Budgeting: Potential rules to manage your personal finances

Sometimes it feels like your personal finances are getting on top of you. Money seemingly disappears into thin air as your bills, loan repayments, food shopping and subscriptions chip away at your income. Then, before you know it you’re waiting for pay day just to do it all again! So how can you pay debts, grow your savings, or find a little something to invest?

There are a few different budgeting rules that you might have heard of: the 50/20/30 rule, the 70/30 rule, and the 70/20/10 rule.

All those numbers! It looks like an enigma code (or worse, a maths problem!) But it’s actually really easy. The first thing to remember is that the numbers in all the rules are percentages, which add up to 100% of your monthly income after tax.

Percentages are great because they grow and shrink with your income. So you’re always setting realistic targets and getting an honest look at what you can afford to spend. Loqbox explains how they work so you can choose the rule that works best for you to budget your personal finances.

What is the 50/20/30 budget rule?

This rule is really easy! You just split your after-tax income into three parts. Here’s how to budget money for the 50/20/30 rule:

  • 50% for what you need; like your rent or mortgage, utility bills, food, and insurance.

  • 20% is reserved for your savings or debt repayments.

  • And 30% for the things that you want, like gym memberships, streaming subscriptions and nights out. It’s that simple!

This way you can get a true and honest view of what you can afford. You can use this rule to work out how much you can reasonably put aside each month and how long it will take you to get to your savings goal without stretching your finances.

How do you budget money using the 50/20/30 rule?

The 50/30/20 rule is a great tool you can use to organise your personal finances more efficiently. By dividing your monthly income into the things you need and want you can work out what you’ve got left to save for a rainy day or to chip away at any debts.

This is also a great rule to use before you take on a new loan. You can realistically work out  monthly repayments and compare it to the rates you’re offered.

The first thing you should do is look at your monthly income. Remember, this is the money that you take home every month after you have paid any tax, national insurance and student loans.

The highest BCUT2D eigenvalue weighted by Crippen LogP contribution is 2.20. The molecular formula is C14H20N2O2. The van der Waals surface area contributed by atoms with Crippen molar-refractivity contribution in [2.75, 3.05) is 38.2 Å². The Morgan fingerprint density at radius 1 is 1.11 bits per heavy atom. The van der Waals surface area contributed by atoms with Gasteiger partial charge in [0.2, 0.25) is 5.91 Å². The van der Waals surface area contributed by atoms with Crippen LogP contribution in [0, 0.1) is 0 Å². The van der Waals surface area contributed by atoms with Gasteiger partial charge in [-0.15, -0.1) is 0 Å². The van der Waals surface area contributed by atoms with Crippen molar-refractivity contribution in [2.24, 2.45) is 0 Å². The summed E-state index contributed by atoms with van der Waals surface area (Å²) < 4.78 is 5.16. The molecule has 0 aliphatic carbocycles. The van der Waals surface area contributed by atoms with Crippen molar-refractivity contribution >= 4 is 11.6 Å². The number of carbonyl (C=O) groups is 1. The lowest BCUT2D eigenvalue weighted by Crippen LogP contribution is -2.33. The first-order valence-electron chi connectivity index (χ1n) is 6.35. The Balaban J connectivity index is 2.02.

This is your starting number. Now take a look at your transactions for a few months and categorise any outgoings as ‘need’ and ‘want’. Let’s look at those sections in more detail:

50% for what you need:

The money that you ‘need’ every month is made up of your unavoidable payments and necessary costs. These are the things that you would really struggle to live without. The key is to be really realistic about these. 

Here are a few things that are often considered essential:

  • Rent
  • Mortgage
  • Utility bills
  • Insurance
  • Food
  • Transport
  • Any minimum loan or debt repayments you already have

So, for example if your post-tax income is £2,000 per month, your essential payments shouldn’t be higher than £1,000 per month. If you look at your most necessary payments and it’s coming to much more than 50% of your monthly take-home, you can try switching broadband providers for a better deal, look at better value food shops, or in more extreme circumstances consider downsizing your living situation.

20% for your savings and repayments:

Once you’ve worked out what your essential outgoings are, that leaves you with 20% of your post-tax income to put towards your savings goals or to pay off any loan repayments.

With a £2,000 income, you’d be squirrelling £400 per month into a savings account or towards a loan repayment. If you set up automatic payments from your bank right on pay day, you’ll avoid forgetting or being tempted to dip into that money.

With peace of mind that your finances are ticking over nicely with the 50-20-30 rule, you’ll have a solid savings plan before you know it! Using our example, in one year you could have £4,800 in the coffers!

30% for what you want: